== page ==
Twenty five of 28 eyes, which were expo­sed to steroids for a period less than three years had grade I or grade 11 lenticular opaci­ties whereas in seven out of 10 eyes with grade III or grade IV cataractous changes, the exposure was for a period more than three years. In group II, 15 of the 16 eyes where steroids were used for less than three years, had grade I or grade II glaucomatous chan­ges versus 1 1 of 13 eyes with similar grades of lenticular changes. But there were four eyes with advanced glaucomatous change with lower grades of lenticular opacities [Table 2]. Schirmer-I test was carried out in 9 patients; in four the value was less than 10 mm and in the rest it was between 10 and 15 mm.


In this study, we took patients with chro­nic red eyes and were on topical steroids and had no other cause to account for their cata­ract. It was not possible to calculate the total cumulative dose of steroid, because most of the patients were using drops irregularly, hence the duration of use only was considered for the purpose of studying dose response effect.

It was observed that there is a relationship between the total cumulative dose of corti­costeroids and cataract formation. However, there were eyes [Table 1] which developed advanced cataract with an exposure for a short duration, and low grades of cataract after prolonged use, which may be an indica­tor for the individual susceptibility. So it appears that both factors play part in the development of steroid induced cataract. It was observed that in 4 eyes lenticular opaci­ties progressed despite the cessation of steroids, which indicates that after a certain stage of evolution of cataract it is self pro­gressive.

Comparison of the glaucomatous and the cataractous changes cannot be made here because this is a highly selected group, only patients with cataractous charges were inclu­ded. Probably patients with grade I and grade II lenticular opacities with similar grades of glaucomatous changes are responders and two patients of advance glaucoma with lower grades of lenticular opacities are inter­mediate or high responders. Nine patients in whom Schirmer's test was carried out, had low tear secretions. It highlights that many cases of dry eye syndrome are exposed to ste­roids without their indications.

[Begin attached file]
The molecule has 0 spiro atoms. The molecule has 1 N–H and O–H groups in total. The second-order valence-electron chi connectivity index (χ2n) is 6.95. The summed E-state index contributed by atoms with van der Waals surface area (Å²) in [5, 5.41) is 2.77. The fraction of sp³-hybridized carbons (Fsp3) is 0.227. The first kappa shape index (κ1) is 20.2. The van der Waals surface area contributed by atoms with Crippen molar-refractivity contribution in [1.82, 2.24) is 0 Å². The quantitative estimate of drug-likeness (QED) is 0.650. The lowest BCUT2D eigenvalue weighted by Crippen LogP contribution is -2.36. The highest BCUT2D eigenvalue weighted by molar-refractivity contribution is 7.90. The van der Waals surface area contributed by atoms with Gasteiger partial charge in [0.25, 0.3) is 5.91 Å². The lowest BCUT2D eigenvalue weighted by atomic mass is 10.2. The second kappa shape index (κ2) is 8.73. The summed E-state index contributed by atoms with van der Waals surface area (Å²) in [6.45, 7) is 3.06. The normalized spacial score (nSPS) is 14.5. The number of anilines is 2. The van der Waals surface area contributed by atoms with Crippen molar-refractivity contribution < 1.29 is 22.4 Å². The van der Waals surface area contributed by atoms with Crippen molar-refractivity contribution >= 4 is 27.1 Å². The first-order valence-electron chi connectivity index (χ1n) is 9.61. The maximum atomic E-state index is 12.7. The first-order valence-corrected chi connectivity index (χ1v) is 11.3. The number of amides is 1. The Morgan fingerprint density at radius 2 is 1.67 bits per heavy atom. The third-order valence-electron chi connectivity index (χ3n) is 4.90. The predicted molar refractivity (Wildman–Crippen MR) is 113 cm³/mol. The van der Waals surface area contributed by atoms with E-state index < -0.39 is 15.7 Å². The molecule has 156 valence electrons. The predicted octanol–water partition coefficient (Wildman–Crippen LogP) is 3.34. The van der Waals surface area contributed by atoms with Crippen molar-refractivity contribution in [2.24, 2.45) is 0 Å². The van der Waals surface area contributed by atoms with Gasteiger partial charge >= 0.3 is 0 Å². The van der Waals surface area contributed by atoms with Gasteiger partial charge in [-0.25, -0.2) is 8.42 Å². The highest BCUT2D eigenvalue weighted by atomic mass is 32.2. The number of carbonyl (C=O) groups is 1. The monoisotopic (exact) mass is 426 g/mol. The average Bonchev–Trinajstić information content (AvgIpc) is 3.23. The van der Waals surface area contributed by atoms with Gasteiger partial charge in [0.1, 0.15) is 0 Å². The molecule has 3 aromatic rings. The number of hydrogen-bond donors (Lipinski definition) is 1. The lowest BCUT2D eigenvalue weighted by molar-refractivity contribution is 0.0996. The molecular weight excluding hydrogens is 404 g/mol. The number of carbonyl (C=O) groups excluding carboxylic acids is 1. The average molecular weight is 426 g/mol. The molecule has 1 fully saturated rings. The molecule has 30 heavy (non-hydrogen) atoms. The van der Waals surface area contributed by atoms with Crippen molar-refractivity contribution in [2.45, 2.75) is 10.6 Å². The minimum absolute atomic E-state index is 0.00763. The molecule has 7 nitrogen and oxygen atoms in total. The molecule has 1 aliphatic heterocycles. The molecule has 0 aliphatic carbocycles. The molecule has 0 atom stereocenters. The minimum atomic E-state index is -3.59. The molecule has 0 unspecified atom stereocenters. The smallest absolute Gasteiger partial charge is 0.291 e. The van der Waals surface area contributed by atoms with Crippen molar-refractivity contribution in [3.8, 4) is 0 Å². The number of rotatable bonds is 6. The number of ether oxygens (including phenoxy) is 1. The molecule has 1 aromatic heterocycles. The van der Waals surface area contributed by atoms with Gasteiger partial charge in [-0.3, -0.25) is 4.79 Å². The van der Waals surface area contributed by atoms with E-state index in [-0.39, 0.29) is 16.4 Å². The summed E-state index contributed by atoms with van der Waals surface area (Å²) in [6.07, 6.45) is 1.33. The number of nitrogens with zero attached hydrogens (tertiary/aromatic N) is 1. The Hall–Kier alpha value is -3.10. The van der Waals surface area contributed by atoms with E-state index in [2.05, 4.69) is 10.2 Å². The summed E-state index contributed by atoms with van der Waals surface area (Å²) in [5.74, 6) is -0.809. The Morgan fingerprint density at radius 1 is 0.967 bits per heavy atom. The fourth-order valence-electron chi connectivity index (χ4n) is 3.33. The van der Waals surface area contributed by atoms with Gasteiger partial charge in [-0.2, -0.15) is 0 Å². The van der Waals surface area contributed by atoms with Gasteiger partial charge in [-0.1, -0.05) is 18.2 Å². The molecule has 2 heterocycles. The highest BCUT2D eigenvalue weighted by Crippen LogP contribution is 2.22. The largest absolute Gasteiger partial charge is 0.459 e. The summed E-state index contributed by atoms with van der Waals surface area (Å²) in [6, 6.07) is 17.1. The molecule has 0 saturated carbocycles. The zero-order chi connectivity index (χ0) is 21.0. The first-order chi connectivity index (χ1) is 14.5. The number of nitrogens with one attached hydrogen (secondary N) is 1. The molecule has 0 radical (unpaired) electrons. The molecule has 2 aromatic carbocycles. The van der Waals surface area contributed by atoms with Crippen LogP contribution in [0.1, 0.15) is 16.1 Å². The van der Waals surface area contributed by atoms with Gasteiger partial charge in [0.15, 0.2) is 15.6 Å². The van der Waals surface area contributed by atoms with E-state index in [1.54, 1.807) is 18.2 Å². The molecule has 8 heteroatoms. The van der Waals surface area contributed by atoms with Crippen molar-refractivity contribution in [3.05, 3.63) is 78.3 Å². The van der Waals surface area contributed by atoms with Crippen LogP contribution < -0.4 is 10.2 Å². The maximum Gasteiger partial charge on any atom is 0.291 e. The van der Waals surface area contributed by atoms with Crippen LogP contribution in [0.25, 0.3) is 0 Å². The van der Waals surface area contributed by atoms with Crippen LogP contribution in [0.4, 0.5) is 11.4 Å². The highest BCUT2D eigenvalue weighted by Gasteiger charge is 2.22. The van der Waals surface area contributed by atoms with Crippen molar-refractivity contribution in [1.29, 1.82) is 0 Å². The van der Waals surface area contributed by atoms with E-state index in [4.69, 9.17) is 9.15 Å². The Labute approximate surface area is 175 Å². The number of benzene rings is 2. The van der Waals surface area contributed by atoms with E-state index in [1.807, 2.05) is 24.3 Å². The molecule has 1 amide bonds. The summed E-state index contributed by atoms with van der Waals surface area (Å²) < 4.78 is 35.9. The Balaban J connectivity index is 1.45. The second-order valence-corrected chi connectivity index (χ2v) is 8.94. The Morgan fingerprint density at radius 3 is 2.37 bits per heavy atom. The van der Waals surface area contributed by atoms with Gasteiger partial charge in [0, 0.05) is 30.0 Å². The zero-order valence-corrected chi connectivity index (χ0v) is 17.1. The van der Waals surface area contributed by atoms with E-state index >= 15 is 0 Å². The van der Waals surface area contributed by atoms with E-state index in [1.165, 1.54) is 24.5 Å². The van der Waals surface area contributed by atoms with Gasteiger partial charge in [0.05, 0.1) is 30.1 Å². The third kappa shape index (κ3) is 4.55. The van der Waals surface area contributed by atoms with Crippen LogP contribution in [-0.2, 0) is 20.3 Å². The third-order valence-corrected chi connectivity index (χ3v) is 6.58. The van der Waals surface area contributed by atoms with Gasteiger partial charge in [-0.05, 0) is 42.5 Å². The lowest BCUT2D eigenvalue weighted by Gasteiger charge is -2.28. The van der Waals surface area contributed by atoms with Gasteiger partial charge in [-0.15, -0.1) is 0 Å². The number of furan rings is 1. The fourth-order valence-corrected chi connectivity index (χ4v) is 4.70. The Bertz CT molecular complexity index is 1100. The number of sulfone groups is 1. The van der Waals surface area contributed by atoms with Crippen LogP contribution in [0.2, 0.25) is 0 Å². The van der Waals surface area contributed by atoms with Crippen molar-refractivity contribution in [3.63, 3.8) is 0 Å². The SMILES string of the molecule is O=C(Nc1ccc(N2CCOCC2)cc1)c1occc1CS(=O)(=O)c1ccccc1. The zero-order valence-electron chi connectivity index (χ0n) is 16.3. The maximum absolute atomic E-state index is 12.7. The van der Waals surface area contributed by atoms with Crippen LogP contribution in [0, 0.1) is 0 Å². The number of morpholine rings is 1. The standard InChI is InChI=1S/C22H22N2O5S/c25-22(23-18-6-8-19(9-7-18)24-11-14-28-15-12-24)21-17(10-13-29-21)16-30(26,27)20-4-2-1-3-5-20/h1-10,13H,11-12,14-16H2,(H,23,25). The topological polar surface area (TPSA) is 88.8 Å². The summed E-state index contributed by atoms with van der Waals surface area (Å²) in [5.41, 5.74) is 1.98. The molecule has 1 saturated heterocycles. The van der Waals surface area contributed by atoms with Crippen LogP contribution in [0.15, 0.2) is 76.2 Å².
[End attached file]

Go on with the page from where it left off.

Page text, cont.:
As the local use of corticosteroids is much more widespread than systemic corticoste­roids it appears that frequency of develop­ment of cataract with systemic corticostero­ids is higher than with their local use.

The mechanism as to how corticosteroids produce. cataract is unclear. A granular depo­sition possibly corticosteroid or its metabo­lites can be demonstrated under the posterior capsule at an early stage in cases of steroid cataracts. With progression of cataract some swelling of the lens fibres alongwith opacifi­cation was seen. It is possible that corticos­teroids may be leading to excessive retention of sodium and fluid in the lens with conse­quent development of cataract. However no such association of development of cataract with development of retention of fluid in the body was seen.

We have observed a definite rise in the incidence of steroid induced cataract and glaucoma in the recent past, because of increases in popularity of certain steroid-antibiotic combinations with the general physicians and also self medication. Unless some definite preventive steps are taken, this problem is likely to become an important cause of blind­ness in future.


1Munjal, V. P,, Kumar Bhushan, Dhir, S. P., Jain, I. S. and Kaur, S., 1982, Bull. PGI, 16(2) 80.
2Giles, C. L., Mason, G. L., Duff C. F., Mc­Lean, J. A., 1962, J.A M.A., 182; 719.
3Doushik Peter C, Cavanaugh H. Dwight, Boruchoff S. Arthur, Doblman Claes H., 1981, Annals of Ophthalmol, 13: 29.
4Shalka, H. W., et al. 1980. Arch. Opbthalmol, 98(10) ; 1773.